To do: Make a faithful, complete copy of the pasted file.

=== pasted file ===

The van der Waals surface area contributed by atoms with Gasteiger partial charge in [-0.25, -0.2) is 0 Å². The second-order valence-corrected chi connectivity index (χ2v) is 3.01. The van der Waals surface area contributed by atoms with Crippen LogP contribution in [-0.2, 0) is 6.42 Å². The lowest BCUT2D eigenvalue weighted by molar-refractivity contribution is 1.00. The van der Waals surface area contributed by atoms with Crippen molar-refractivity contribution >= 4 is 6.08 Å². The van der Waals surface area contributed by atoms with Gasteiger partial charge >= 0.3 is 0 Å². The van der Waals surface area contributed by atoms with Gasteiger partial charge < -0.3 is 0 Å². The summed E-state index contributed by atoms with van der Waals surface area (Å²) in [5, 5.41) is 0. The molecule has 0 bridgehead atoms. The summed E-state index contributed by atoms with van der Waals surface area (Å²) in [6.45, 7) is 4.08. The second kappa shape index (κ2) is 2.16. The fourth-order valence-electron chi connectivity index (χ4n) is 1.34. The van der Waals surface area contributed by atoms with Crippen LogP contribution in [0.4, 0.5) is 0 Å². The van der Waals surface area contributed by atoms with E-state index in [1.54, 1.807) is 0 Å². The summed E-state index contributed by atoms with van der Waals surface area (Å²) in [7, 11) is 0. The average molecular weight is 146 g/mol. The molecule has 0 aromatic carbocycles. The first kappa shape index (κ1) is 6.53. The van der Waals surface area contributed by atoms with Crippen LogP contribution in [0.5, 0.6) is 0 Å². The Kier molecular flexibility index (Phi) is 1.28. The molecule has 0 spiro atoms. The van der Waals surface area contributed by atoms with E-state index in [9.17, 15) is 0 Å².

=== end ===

The van der Waals surface area contributed by atoms with Gasteiger partial charge in [-0.25, -0.2) is 0 Å². The second-order valence-corrected chi connectivity index (χ2v) is 3.01. The van der Waals surface area contributed by atoms with Crippen LogP contribution in [-0.2, 0) is 6.42 Å². The lowest BCUT2D eigenvalue weighted by molar-refractivity contribution is 1.00. The van der Waals surface area contributed by atoms with Crippen molar-refractivity contribution >= 4 is 6.08 Å². The van der Waals surface area contributed by atoms with Gasteiger partial charge >= 0.3 is 0 Å². The van der Waals surface area contributed by atoms with Gasteiger partial charge < -0.3 is 0 Å². The summed E-state index contributed by atoms with van der Waals surface area (Å²) in [5, 5.41) is 0. The molecule has 0 bridgehead atoms. The summed E-state index contributed by atoms with van der Waals surface area (Å²) in [6.45, 7) is 4.08. The second kappa shape index (κ2) is 2.16. The fourth-order valence-electron chi connectivity index (χ4n) is 1.34. The van der Waals surface area contributed by atoms with Crippen LogP contribution in [0.4, 0.5) is 0 Å². The van der Waals surface area contributed by atoms with E-state index in [1.54, 1.807) is 0 Å². The summed E-state index contributed by atoms with van der Waals surface area (Å²) in [7, 11) is 0. The average molecular weight is 146 g/mol. The molecule has 0 aromatic carbocycles. The first kappa shape index (κ1) is 6.53. The van der Waals surface area contributed by atoms with Crippen LogP contribution in [0.5, 0.6) is 0 Å². The Kier molecular flexibility index (Phi) is 1.28. The molecule has 0 spiro atoms. The van der Waals surface area contributed by atoms with E-state index in [9.17, 15) is 0 Å².